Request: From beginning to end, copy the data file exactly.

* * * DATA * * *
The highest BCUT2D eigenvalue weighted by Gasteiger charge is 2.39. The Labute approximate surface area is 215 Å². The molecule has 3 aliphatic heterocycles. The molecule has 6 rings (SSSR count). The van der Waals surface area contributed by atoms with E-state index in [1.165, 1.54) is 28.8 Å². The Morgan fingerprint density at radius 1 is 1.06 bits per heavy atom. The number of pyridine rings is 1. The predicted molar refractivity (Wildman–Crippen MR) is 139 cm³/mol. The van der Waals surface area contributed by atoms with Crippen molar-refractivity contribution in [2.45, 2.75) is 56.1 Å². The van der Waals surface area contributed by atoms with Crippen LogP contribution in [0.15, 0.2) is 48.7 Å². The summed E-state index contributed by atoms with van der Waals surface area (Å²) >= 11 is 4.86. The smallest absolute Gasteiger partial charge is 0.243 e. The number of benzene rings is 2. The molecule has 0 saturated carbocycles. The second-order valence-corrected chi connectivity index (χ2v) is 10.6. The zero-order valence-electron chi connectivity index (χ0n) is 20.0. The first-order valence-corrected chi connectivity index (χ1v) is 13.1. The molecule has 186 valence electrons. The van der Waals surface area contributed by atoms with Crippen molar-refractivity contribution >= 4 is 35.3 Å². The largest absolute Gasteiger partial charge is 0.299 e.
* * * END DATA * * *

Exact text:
The highest BCUT2D eigenvalue weighted by Gasteiger charge is 2.39. The Labute approximate surface area is 215 Å². The molecule has 3 aliphatic heterocycles. The molecule has 6 rings (SSSR count). The van der Waals surface area contributed by atoms with E-state index in [1.165, 1.54) is 28.8 Å². The Morgan fingerprint density at radius 1 is 1.06 bits per heavy atom. The number of pyridine rings is 1. The predicted molar refractivity (Wildman–Crippen MR) is 139 cm³/mol. The van der Waals surface area contributed by atoms with Crippen molar-refractivity contribution in [2.45, 2.75) is 56.1 Å². The van der Waals surface area contributed by atoms with Crippen LogP contribution in [0.15, 0.2) is 48.7 Å². The summed E-state index contributed by atoms with van der Waals surface area (Å²) >= 11 is 4.86. The smallest absolute Gasteiger partial charge is 0.243 e. The number of benzene rings is 2. The molecule has 0 saturated carbocycles. The second-order valence-corrected chi connectivity index (χ2v) is 10.6. The zero-order valence-electron chi connectivity index (χ0n) is 20.0. The first-order valence-corrected chi connectivity index (χ1v) is 13.1. The molecule has 186 valence electrons. The van der Waals surface area contributed by atoms with Crippen molar-refractivity contribution >= 4 is 35.3 Å². The largest absolute Gasteiger partial charge is 0.299 e.